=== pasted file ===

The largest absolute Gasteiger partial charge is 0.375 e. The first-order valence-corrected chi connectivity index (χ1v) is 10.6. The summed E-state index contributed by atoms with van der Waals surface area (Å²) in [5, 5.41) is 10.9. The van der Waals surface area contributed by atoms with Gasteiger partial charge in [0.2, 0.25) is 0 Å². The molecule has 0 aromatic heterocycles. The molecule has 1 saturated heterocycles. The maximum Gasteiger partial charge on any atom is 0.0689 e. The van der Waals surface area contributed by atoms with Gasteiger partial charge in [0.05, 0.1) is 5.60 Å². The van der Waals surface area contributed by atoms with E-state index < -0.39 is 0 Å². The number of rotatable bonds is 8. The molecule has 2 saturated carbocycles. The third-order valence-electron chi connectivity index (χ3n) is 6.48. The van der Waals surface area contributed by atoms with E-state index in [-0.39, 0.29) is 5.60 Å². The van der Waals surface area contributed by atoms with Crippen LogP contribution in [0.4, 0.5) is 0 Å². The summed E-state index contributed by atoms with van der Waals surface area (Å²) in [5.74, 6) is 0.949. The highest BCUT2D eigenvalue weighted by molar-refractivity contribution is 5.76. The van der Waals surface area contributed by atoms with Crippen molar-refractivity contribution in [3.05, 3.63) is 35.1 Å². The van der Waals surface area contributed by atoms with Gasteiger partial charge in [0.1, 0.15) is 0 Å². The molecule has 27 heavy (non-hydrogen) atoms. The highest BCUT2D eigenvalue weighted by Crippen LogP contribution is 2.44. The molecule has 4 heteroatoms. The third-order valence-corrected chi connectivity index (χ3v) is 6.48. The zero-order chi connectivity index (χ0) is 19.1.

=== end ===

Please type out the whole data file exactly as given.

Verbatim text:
The largest absolute Gasteiger partial charge is 0.375 e. The first-order valence-corrected chi connectivity index (χ1v) is 10.6. The summed E-state index contributed by atoms with van der Waals surface area (Å²) in [5, 5.41) is 10.9. The van der Waals surface area contributed by atoms with Gasteiger partial charge in [0.2, 0.25) is 0 Å². The molecule has 0 aromatic heterocycles. The molecule has 1 saturated heterocycles. The maximum Gasteiger partial charge on any atom is 0.0689 e. The van der Waals surface area contributed by atoms with Gasteiger partial charge in [0.05, 0.1) is 5.60 Å². The van der Waals surface area contributed by atoms with E-state index < -0.39 is 0 Å². The number of rotatable bonds is 8. The molecule has 2 saturated carbocycles. The third-order valence-electron chi connectivity index (χ3n) is 6.48. The van der Waals surface area contributed by atoms with E-state index in [-0.39, 0.29) is 5.60 Å². The van der Waals surface area contributed by atoms with Crippen LogP contribution in [0.4, 0.5) is 0 Å². The summed E-state index contributed by atoms with van der Waals surface area (Å²) in [5.74, 6) is 0.949. The highest BCUT2D eigenvalue weighted by molar-refractivity contribution is 5.76. The van der Waals surface area contributed by atoms with Crippen molar-refractivity contribution in [3.05, 3.63) is 35.1 Å². The van der Waals surface area contributed by atoms with Gasteiger partial charge in [0.1, 0.15) is 0 Å². The molecule has 27 heavy (non-hydrogen) atoms. The highest BCUT2D eigenvalue weighted by Crippen LogP contribution is 2.44. The molecule has 4 heteroatoms. The third-order valence-corrected chi connectivity index (χ3v) is 6.48. The zero-order chi connectivity index (χ0) is 19.1.